These are exclusively applied on glass, for making mirrors, but the method is almost obsolete, giving place to silver, sec p. 341. The substance employed to make the mercury or quicksilver adhere to the surface of the glass is tin-foil, as thin as paper, and which has a strong attraction for mercury. A drop of mercury combines with the tin-foil, and they become one substance, which adheres pretty firmly to glass. The glass is made perfectly clean on both sides, particularly on that which is to be silvered. If the slightest speck of dirt be allowed to remain on the surface, it will appear very conspicuous when the glass is silvered. The tin-foil is generally made in sheets about 6 ft. long and of various widths, varying from 10 up to 40 in., the diversity of widths being to enable the silverer to cut out small pieces suitable to various-sized glasses. For larger sizes, the foil is generally made to order, and of greater thickness than for smaller glasses. A sheet of tin-foil being unrolled, it is laid down flat, and cut to the same shape as the glass, but an inch larger each way. It is then laid down as smoothly as possible on the silvering stone, which is a very large and carefully-prepared slab of slate, porphyry, or marble, perfectly flat and smooth.
The foil is worked out level and smooth on the silvering stone by means of a smooth wooden roller, which is worked over it in every direction. The silverer pours some mercury into a wooden bowl, and then, by means of an iron ladle, pours the mercury over the whole surface of the foil till every part is covered. The glass plate is then laid upon the liquid mercury; but it is not laid at once flat down on it, being made to slide on, the edge of the glass first coming in contact with the mercurv. As it is slid along, it pushes before it the greater part of the mercury, because the edge of the glass almost scrapes along the foil as it passes, that all air-bubbles and impurities may be pushed off, allowing only a thin film of very pure mercury to remain between the glass and the foil. In this much care and delicacy arc required. It is a matter of some difficulty to clean the glass so perfectly as not to show any marks or streaks after it is silvered. It is often necessary to remove it from the foil two or three times after it has been laid down, to wipe off specks of dirt which are visible when the glass is silvered, however difficult of detection they may previously be; this is especially the case in damp weather.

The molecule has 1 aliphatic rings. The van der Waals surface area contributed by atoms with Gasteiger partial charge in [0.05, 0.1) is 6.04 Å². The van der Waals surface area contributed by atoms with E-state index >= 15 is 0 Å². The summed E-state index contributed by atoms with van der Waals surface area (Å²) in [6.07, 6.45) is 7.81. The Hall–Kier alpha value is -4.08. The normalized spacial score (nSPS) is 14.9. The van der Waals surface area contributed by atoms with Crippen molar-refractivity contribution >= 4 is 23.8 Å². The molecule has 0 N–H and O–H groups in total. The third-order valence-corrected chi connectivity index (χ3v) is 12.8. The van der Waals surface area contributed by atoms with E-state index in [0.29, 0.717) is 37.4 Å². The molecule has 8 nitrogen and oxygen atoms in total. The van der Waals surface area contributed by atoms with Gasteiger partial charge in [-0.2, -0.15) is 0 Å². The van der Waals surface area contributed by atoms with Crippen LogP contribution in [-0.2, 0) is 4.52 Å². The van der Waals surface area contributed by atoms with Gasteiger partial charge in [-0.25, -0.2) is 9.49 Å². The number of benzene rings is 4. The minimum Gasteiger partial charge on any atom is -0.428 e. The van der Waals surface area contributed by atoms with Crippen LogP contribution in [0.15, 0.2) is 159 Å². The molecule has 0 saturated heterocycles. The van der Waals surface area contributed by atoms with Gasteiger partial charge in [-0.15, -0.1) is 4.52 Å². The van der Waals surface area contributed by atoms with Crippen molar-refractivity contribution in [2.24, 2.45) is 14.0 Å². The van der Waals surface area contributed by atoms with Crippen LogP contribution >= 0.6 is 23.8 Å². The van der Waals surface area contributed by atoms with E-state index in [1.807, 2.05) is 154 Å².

This renders it necessary that the foils for large glasses, which necessarily require a longer time than small ones to perform the different processes, should be thicker than those for smaller; for such is the attraction between the mercury and the foil, that if a glass, after having been removed for further cleaning, is not speedily replaced on the mercury, the latter will combine with the foils and give it a rottenness which will prevent its adhesion to the glass; the thicker the foil, the less this is likely to occur.
When the glass is properly placed on the tin-foil, and it is ascertained that all specks and air-bubbles are removed, it is covered almost in every part by heavy iron or leaden weights; so that a large glass will have several hundredweight pressing upon it. This pressure is to force out from between the glass and the foil as much mercury as possible, so that the thinnest film only shall remain between them. To effect this more completely, the silvering stone is made to rest on a swivel underneath, by which it can be made either perfectly horizontal, or thrown into an inclined position. While the glass is being laid on the foil, the silvering stone is horizontal, to prevent the mercury from flowing off; but when the superfluous mercury is to be drained off, the stone is made to assume an inclined position, so as to ensure one general direction for the flow of the mercury., A hollow groove runs round the sides of the stone, into which the mercury flows as it is forced out from between the glass and the foil. A pipe, descending from one corner of this trough, conveys the mercury into a bottle placed beneath to receive it.